Fred VanVleet practiced with the Toronto Raptors in Detroit on Tuesday, following a two-and-a-half-week absence triggered by a positive COVID-19 test result. On a Zoom call, the Raptors guard said that he had "two really bad days" of symptoms while "bunkered down" in isolation.
"I tested positive, had symptoms pretty soon after that," VanVleet said. "Back sore. Body aches. I just (felt) like I just played three nights in a row. Sore, headache, my eyes were hurting. I didn't have the shortness of breath or anything like that. I had a fever for a day and a half, two days. But definitely nothing like anything I've ever had. I could feel that it was something different. I just felt the sickness, I could just feel it in me, I could feel it in my bones and my blood and my muscles."
The disease was "kind of just taking over my body for a short period of time," he said. VanVleet described it as "pretty rough," but he rested, had "a lot of Tylenol" and waited it out until the only lingering effect was fatigue.
"It was a whirlwind, definitely an experience that I won't forget," VanVleet said. "I wouldn't wish it on anybody. But I'm here, I'm alive, I'm breathing. And I know that there's a lot of people that didn't make it through COVID, so my thoughts and my heart is with the families and people that's been affected by this thing that weren't as fortunate as I was and as I am."
VanVleet last played on Feb. 26 against the Houston Rockets, the game in which the Raptors were without Pascal Siakam, coach Nick Nurse and five other members of their coaching staff due to the NBA's COVID-19 health and safety protocols. After testing positive, he immediately had to go into isolation in a hotel, away from his family.
"Obviously, it's lonely in there, man," VanVleet said. "I'm not a phone guy, either."
By the time he was symptom-free, VanVleet would pass the time playing "a lot of video games," watching television and going on social media. If he felt hungry when he woke up, he'd have breakfast. Sometimes he wasn't, so he'd just "wake up and lay on the couch or lay in the bed and watch TV for as long as I could. Go sit on the balcony, read a little bit." The "big moment," he said, was when he could watch his teammates play. Toronto lost all five games that it played with VanVleet, Siakam, O.G. Anunoby, Patrick McCaw and Malachi Flynn all sidelined because of NBA protocols, along with several members of the coaching staff.
"I had all day to look forward to it, so you can imagine how happy I was with what I was seeing on the TV," VanVleet said. "That was the highlight of my day."
Back at home on Sunday, VanVleet couldn't sleep. This was partially because he was watching over his son, Fred Jr., who had "busted his eye up," he said, and partially because he was so excited to work out the next day.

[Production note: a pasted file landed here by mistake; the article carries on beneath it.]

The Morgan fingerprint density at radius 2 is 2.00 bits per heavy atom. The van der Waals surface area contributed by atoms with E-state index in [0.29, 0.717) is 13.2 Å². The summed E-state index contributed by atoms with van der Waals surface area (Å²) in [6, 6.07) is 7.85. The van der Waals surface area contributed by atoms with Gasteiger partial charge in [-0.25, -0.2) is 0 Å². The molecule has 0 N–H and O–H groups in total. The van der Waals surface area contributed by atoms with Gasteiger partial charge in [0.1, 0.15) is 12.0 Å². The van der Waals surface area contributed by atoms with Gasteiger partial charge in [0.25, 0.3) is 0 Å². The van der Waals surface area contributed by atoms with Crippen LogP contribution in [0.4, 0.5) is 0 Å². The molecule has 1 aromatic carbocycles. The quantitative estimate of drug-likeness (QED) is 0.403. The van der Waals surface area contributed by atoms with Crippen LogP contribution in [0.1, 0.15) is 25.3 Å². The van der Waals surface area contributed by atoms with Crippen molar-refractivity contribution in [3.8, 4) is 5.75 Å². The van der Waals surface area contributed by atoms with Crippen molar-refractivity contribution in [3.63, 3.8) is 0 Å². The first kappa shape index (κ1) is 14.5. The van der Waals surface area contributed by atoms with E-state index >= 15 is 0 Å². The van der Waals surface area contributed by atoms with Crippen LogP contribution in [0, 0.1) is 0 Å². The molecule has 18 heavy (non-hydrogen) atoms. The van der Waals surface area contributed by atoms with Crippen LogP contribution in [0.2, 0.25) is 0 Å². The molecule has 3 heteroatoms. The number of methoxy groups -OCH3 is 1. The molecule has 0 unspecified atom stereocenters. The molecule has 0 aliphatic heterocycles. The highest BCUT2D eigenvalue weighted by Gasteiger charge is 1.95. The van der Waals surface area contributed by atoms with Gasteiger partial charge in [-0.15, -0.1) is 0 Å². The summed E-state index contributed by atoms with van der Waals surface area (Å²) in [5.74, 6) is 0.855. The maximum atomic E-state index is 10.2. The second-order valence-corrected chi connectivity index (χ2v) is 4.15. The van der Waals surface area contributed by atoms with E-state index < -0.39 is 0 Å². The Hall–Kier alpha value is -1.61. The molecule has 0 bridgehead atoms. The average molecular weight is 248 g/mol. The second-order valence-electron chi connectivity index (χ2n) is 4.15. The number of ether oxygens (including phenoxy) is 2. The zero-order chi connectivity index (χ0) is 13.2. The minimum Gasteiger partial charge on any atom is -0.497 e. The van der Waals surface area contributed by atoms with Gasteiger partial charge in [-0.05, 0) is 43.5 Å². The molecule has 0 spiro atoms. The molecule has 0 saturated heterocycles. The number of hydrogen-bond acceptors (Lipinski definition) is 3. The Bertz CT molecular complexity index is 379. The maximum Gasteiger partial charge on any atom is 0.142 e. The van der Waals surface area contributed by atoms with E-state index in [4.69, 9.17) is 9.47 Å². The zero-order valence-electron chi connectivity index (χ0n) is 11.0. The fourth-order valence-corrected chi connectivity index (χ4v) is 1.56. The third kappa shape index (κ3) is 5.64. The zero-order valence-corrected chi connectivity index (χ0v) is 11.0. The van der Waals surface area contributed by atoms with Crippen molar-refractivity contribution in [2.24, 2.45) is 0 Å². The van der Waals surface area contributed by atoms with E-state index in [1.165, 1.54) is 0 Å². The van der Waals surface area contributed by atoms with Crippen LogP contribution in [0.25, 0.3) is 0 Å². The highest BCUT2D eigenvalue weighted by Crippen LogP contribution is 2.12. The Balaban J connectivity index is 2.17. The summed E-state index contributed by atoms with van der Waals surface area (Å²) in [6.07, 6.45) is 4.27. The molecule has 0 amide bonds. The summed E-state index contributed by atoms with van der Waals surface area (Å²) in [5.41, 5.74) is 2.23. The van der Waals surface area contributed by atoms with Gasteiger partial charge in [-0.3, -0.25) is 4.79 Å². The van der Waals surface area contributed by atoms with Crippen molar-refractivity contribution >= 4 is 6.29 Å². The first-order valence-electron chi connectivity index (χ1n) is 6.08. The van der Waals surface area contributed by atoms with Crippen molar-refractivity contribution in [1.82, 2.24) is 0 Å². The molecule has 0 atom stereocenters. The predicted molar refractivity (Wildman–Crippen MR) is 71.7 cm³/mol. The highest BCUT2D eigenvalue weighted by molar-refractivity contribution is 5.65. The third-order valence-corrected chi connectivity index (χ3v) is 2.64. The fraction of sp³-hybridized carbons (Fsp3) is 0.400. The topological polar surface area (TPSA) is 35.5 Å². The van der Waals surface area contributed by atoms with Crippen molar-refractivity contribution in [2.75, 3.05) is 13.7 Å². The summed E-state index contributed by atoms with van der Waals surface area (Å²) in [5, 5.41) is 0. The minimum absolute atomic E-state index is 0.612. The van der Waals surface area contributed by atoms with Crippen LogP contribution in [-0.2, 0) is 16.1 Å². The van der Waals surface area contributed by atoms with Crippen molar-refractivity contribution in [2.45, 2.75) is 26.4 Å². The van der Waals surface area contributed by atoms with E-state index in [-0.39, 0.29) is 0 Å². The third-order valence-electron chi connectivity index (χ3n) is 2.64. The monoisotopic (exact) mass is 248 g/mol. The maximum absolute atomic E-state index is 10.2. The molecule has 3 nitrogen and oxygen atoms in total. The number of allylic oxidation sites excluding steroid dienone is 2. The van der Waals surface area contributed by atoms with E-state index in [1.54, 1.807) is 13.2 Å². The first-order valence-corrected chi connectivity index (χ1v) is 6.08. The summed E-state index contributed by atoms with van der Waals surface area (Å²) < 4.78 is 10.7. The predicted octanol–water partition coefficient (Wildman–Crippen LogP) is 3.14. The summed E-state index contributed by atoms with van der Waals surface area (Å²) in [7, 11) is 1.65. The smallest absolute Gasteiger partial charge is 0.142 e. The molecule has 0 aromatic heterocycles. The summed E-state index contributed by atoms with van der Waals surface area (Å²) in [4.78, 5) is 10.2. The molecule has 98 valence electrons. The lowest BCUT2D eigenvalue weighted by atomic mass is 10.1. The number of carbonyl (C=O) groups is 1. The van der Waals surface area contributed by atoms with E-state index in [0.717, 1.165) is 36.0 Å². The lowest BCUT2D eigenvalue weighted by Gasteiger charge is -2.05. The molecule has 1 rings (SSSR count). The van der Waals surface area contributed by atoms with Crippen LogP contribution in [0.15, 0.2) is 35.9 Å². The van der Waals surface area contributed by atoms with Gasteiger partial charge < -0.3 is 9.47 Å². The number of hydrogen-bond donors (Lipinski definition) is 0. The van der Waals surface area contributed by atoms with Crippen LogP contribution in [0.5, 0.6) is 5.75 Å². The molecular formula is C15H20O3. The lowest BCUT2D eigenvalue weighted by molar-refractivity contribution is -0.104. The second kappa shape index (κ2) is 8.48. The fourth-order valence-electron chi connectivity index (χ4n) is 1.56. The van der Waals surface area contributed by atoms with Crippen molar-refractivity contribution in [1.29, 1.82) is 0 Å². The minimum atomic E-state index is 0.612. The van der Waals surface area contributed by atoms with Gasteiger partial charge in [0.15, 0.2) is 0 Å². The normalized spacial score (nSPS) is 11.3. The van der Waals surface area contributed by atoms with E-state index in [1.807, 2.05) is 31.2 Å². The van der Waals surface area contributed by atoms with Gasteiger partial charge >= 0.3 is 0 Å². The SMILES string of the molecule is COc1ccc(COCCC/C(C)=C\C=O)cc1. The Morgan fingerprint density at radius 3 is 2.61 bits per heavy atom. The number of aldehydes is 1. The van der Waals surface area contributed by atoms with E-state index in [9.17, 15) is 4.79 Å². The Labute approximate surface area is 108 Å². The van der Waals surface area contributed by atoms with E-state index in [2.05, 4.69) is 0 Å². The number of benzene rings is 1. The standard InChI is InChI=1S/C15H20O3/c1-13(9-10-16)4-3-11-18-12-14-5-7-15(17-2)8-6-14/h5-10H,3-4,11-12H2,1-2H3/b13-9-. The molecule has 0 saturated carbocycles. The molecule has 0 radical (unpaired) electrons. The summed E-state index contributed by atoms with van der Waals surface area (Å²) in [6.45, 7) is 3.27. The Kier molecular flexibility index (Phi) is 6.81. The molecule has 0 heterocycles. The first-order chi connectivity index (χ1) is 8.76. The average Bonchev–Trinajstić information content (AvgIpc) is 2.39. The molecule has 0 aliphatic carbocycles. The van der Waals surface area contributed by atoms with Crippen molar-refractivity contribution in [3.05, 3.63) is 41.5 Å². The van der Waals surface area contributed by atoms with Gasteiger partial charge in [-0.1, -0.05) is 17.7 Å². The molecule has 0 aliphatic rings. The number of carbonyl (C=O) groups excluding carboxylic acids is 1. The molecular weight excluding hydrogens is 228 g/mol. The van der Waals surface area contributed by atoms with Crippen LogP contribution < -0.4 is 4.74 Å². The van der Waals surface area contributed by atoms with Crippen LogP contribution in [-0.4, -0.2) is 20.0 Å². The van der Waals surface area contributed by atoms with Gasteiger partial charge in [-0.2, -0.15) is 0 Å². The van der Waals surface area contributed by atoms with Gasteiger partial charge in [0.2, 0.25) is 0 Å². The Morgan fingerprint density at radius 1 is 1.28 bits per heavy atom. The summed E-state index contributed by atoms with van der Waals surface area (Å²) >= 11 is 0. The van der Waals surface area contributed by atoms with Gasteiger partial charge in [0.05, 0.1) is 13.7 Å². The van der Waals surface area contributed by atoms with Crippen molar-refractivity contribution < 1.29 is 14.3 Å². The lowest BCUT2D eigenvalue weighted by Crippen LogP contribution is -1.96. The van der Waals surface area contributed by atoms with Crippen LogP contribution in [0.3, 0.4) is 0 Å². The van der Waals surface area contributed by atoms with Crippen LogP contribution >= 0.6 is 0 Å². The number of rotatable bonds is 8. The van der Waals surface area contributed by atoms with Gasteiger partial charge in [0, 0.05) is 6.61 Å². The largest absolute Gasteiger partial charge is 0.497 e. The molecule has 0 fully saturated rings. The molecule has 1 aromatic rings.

"I caught myself walking into the gym just smiling, man," he said. "Just smiling. I forgot how much I love this shit. I really love this game. I love basketball. I love being in the gym."
VanVleet is listed as doubtful for the Raptors' game against the Pistons on Wednesday, and if he isn't cleared by then, he said he hopes to play on Friday against the Utah Jazz. The process of returning to play involves multiple negative COVID-19 test results, cardiac testing and a gradual ramp-up toward participating in practices and games. Repeatedly, he said he was happy to be back with the team.
"You just go cold turkey, nothing," VanVleet said."You're just in the room, by yourself. You don't get to practice, you don't get to shoot on your own. I couldn't do a pushup. And to be back here, I've been giving out more hugs in the last 24 hours than I ever have in my life."
During Toronto's losing streak, VanVleet was "just trying to talk guys off the ledge," he said. Initially, he gave teammates pointers and asked coaches questions about strategy. After the Raptors' one-point loss against Atlanta last Thursday, which was decided by a Tony Snell 3-pointer at the buzzer, he pivoted to encouragement mode, insisting that they just needed to get one win. "But that one never came," he said, "so I ended up just keeping the guys locked in, and just (saying), 'Listen, we'll be back, we'll have our team back at some point, we just gotta keep pushing ahead and use this experience to make us better.'"
All of Toronto's players are in Detroit, and all but Anunoby were cleared to practice. VanVleet was happy to "get my energy and my confidence and my swag around the group," he said, because "it's been a rough stretch for everybody, not just the guys that were locked up." He expressed particular sympathy, however, for the coaches who have been away from the team, and took issue with a tweet from The Athletic's Shams Charania that cited sources saying inconsistent mask-wearing among members of the coaching staff accounted for the spread.
"If I was named in that tweet as part of the blame, I would've been really, really mad," VanVleet said. "So, as a player who loves my coaching staff, I'm pissed off for them that that was even put out there. Shams is my guy, and I get it, he was reporting something that somebody told him. But whoever told him that is a few words I won't [say in] public."
VanVleet continued: "I think it's just an impossible situation, trying to make this season work, given the climate. And the NBA is doing a good job. We've been doing a good job of trying to make it work." He pointed out that the Raptors were the 27th team to have a game postponed because of health and safety protocols.
"So join the club."